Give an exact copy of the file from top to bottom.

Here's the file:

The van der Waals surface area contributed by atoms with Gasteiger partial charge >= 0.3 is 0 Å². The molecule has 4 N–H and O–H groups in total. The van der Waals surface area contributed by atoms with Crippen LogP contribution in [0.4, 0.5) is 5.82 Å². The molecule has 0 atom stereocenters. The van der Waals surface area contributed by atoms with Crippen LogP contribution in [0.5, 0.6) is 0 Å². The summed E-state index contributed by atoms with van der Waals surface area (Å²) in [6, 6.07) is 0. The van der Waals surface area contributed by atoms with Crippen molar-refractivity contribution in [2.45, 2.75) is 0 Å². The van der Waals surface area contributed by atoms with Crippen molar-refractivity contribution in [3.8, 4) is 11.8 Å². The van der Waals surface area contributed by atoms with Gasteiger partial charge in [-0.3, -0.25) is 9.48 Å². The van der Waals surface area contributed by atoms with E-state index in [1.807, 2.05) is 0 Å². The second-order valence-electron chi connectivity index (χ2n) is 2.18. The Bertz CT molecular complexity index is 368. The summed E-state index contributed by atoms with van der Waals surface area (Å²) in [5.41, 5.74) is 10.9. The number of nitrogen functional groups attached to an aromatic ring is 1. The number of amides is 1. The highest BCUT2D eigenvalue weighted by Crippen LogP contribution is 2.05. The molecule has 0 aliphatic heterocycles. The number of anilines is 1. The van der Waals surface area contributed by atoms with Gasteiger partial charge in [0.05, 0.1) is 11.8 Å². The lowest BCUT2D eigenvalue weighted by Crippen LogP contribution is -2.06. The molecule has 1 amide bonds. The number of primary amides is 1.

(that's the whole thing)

The van der Waals surface area contributed by atoms with Gasteiger partial charge >= 0.3 is 0 Å². The molecule has 4 N–H and O–H groups in total. The van der Waals surface area contributed by atoms with Crippen LogP contribution in [0.4, 0.5) is 5.82 Å². The molecule has 0 atom stereocenters. The van der Waals surface area contributed by atoms with Crippen LogP contribution in [0.5, 0.6) is 0 Å². The summed E-state index contributed by atoms with van der Waals surface area (Å²) in [6, 6.07) is 0. The van der Waals surface area contributed by atoms with Crippen molar-refractivity contribution in [2.45, 2.75) is 0 Å². The van der Waals surface area contributed by atoms with Crippen molar-refractivity contribution in [3.8, 4) is 11.8 Å². The van der Waals surface area contributed by atoms with Gasteiger partial charge in [-0.3, -0.25) is 9.48 Å². The van der Waals surface area contributed by atoms with E-state index in [1.807, 2.05) is 0 Å². The second-order valence-electron chi connectivity index (χ2n) is 2.18. The Bertz CT molecular complexity index is 368. The summed E-state index contributed by atoms with van der Waals surface area (Å²) in [5.41, 5.74) is 10.9. The number of nitrogen functional groups attached to an aromatic ring is 1. The number of amides is 1. The highest BCUT2D eigenvalue weighted by Crippen LogP contribution is 2.05. The molecule has 0 aliphatic heterocycles. The number of anilines is 1. The van der Waals surface area contributed by atoms with Gasteiger partial charge in [0.05, 0.1) is 11.8 Å². The lowest BCUT2D eigenvalue weighted by Crippen LogP contribution is -2.06. The molecule has 1 amide bonds. The number of primary amides is 1.